I interview 20-30 people per week and send most of them Hackerrank tests. I'm a big proponent of vetting that people can write code, but 99% of the questions on HR are waaaay too "algorithmic". Had to go through almost all of them to find a few tests that are not about graph algos or dynamic programming – finally found a question that was based on regular expressions and a few other ones that I think are a bit more representative of real world challenges.

I really wish Hackerrank could add more problems or let employers add their own question. Are there any good alternatives to HR?


Hmm, pretty sure you can add your own questions...

I like to add simple coding tasks, multiple choice stuff, and a free form text with 500 chars to explain something..


We (the company I work for) use Codility for some of our roles. I think you can add your own tasks/questions.


Big fan of Codility. They do have a lot of algorithmic questions as well, but they also have easy ones (which we use), and we tested them on our own staff prior to deploying (all then-current staff got perfect or nearly perfect). I would only use medium or above if the question tested something that the job absolutely needed in a candidate.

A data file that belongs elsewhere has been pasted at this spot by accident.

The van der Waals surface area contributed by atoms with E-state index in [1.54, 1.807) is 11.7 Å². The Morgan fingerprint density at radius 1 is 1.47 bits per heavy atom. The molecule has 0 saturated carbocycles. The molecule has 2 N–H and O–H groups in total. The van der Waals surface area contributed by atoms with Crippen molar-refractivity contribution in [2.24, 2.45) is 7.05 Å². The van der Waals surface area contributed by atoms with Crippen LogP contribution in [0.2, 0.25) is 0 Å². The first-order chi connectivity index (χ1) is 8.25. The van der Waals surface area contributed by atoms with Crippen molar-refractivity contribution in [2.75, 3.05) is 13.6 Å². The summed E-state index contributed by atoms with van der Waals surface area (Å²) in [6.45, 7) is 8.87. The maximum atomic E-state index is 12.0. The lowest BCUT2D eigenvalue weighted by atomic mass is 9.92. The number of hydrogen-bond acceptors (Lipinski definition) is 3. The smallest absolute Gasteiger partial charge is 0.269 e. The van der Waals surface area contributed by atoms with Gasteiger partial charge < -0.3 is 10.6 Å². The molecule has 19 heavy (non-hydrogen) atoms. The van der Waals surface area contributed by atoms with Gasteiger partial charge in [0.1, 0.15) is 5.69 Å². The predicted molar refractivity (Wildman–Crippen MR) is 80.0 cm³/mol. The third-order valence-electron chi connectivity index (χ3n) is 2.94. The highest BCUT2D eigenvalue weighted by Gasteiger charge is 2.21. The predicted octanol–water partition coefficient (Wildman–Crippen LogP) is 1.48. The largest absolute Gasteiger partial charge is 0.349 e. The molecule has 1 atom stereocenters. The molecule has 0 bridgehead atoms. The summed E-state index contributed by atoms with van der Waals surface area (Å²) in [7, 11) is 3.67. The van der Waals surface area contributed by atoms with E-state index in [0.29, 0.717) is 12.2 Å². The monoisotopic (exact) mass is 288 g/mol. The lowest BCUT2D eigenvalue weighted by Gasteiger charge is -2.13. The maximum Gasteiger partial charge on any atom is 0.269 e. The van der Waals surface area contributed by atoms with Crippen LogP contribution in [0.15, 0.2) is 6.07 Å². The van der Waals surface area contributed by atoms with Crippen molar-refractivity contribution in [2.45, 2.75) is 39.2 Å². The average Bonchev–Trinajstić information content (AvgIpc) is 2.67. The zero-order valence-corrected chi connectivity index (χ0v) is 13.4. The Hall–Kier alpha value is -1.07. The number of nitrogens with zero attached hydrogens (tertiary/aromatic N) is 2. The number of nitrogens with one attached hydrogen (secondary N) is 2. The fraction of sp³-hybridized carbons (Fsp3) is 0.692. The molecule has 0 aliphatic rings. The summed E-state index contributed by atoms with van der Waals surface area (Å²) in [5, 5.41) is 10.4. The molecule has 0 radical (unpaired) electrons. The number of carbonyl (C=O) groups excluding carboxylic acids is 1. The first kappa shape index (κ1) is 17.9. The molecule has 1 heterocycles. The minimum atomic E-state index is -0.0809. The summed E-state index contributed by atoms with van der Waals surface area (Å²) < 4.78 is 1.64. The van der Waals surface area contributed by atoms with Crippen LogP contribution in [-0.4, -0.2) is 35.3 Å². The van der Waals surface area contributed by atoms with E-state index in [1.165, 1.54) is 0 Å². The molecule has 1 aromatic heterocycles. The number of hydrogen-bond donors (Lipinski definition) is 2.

They also allow candidates to add their own test cases easily, which, for the ones that do, tends to be a very strong signal in their favor (they also tend to do better).


Big NOT fan of algorithmic question that can be summed up in one sentence taking a full page of text description.

In most of these coding test the algorithm is easy, but figuring out the catch in the description is harder than actual implementation (unless you're insanely limited and have to reimplement basics from scratch)


To get a true stress read, I think you would have had to tell your staff that they needed to pass this test to come back to work in the morning.


As I understand that having a first selection maybe a good idea to sort out if a person can program or not, it amazed me that that sort recruiters seems to not read the applicant resume.

I do relate with the article. For experienced developers, it's probably not the best way to recruit. Ask something related to the job, not the degree.


This isn't surprising. I remember getting the strong impression when poking around on Hackerrank (between the UX, question quality, etc.) that it was designed by people who just graduated from school.


> When you’ve got a history of having built a high frequency trading system for Citadel, Deutsche Bank, Morgan Stanley, you’ll know a lot about latency and order flow – but you might not know how to find a maximal duplicated substring within a palindrome on a HackerRank-type test.